Pick Your Poison: JUUL Pods or Romaine Lettuce

Photo by Daniel Sarché

Everything is trying to kill us nowadays. Whether it’s the unstable climate, ineffective gun laws, or constipation, which kills over 2,000 people per year, it seems that no one is safe. The two newest killers have invaded both our vegetable drawers and local 7-11s. 

Upon receiving my Chipotle bowl this past Sunday, I was heartbroken to find that it came without the refreshing and delicious lettuce that I love so dearly. I mean, what are the chances that every head of lettuce is infected with E. Coli? Technically, my chances of dying are much higher when I attempt to cross where the old crosswalks on campus used to be. 

Now, with the stress of not eating lettuce and dodging traffic behind Shove, many Colorado College students need their JUUL more than ever. Yet, this is suddenly bad for us? It’s not as if anyone ever assumed a mango pod was necessarily healthy, but it was never viewed as deadly as the mass shootings that happen in our country almost every day. A little nicotine to get through fourth week can’t hurt, right?

It was once said that the best things in life hurt the most, and this is no exception. With JUUL Labs having only existed since 2015, there is no research available on the long-term effects of usage, specifically within younger populations. There’s a chance it could be harmless, but there is no way to know that now. It also introduces a fierce nicotine addiction to those who would have never even considered touching a cigarette.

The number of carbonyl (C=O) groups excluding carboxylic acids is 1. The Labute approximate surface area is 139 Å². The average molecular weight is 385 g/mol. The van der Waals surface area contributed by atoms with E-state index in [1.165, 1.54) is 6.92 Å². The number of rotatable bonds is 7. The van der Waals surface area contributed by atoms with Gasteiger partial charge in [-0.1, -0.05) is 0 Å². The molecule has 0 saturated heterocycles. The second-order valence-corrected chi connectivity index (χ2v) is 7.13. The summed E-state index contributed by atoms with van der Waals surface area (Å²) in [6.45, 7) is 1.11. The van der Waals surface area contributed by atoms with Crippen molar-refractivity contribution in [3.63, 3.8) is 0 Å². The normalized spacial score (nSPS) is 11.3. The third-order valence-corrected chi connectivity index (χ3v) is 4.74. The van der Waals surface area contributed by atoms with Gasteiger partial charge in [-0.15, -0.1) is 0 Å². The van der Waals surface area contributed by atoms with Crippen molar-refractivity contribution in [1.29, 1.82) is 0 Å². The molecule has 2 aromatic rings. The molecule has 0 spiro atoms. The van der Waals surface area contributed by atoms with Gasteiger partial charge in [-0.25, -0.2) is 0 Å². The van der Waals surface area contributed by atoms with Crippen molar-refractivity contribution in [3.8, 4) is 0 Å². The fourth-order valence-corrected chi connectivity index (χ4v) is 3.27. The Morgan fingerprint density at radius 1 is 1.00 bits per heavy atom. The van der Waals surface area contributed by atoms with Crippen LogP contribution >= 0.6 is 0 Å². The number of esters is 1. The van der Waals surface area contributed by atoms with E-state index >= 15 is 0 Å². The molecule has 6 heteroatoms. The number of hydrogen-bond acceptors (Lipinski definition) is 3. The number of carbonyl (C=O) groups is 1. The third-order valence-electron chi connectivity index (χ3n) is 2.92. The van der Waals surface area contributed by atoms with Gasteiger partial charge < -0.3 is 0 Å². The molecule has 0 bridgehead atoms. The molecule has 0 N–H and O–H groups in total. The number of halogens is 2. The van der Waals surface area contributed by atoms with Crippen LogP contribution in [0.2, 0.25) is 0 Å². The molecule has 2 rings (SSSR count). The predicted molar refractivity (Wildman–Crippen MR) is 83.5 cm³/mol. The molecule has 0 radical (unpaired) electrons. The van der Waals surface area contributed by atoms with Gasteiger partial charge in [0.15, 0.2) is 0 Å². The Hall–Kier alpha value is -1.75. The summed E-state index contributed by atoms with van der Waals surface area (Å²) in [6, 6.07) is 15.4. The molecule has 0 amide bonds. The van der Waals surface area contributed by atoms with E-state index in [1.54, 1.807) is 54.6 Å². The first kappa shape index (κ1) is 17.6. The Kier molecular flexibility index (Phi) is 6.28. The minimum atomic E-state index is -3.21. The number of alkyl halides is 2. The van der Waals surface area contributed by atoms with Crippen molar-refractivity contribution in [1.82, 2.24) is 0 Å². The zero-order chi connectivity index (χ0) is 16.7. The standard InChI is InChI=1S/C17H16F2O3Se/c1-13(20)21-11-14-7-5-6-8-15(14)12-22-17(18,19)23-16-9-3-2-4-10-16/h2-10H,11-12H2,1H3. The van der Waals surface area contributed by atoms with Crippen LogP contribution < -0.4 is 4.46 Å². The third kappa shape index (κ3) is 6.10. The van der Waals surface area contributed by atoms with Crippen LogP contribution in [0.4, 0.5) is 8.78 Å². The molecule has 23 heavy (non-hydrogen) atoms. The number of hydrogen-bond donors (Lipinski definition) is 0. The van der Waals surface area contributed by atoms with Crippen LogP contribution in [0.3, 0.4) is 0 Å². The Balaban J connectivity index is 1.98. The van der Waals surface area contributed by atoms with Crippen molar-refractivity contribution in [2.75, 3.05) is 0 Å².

Thinking back to the good ol’ days in the 50s and 60s when cigarette companies ruled the world, we now look back on this era with disgust. The cool, youth-targeted marketing is eerily similar to what the FDA just accused JUUL Labs of perpetrating. So why are so many health-conscious, gym-obsessed, vegans still JUULing?

The existentialist attitude of Gen Z and millenials makes for an interesting situation. If climate change is going to wipe us out soon anyway, then aren’t we here for a good time, not a long time? The JUUL, with its addictive qualities, is more than a Silly-Bandz fad. Without knowing what the future holds, many are reluctant to give up their source of stress relief after a day filled with political debates, slacklining, and procrastination, regardless of the effects.

The recall of the first-choice flavored pods won’t exactly stop anyone. However, this is a slippery slope to the eventual end of the USB e-cigarette. One day, as we sit down with our grandchildren in the distant future, we will be able to tell them of the great rise and fall of the JUUL, reminiscing on the faint crackle and lightheaded effects. It will become something of a mystery, a forgotten past, but hopefully, at this point, we’ll at least have our lettuce.

Josie Kritter

Josie Kritter

Josie, class of 2019, is a political science major from Culpeper, Va. She writes for the news and opinion sections of The Catalyst. In her free time, she enjoys hiking, reading, and scuba diving (which is unfortunately almost impossible in Colorado).
Josie Kritter

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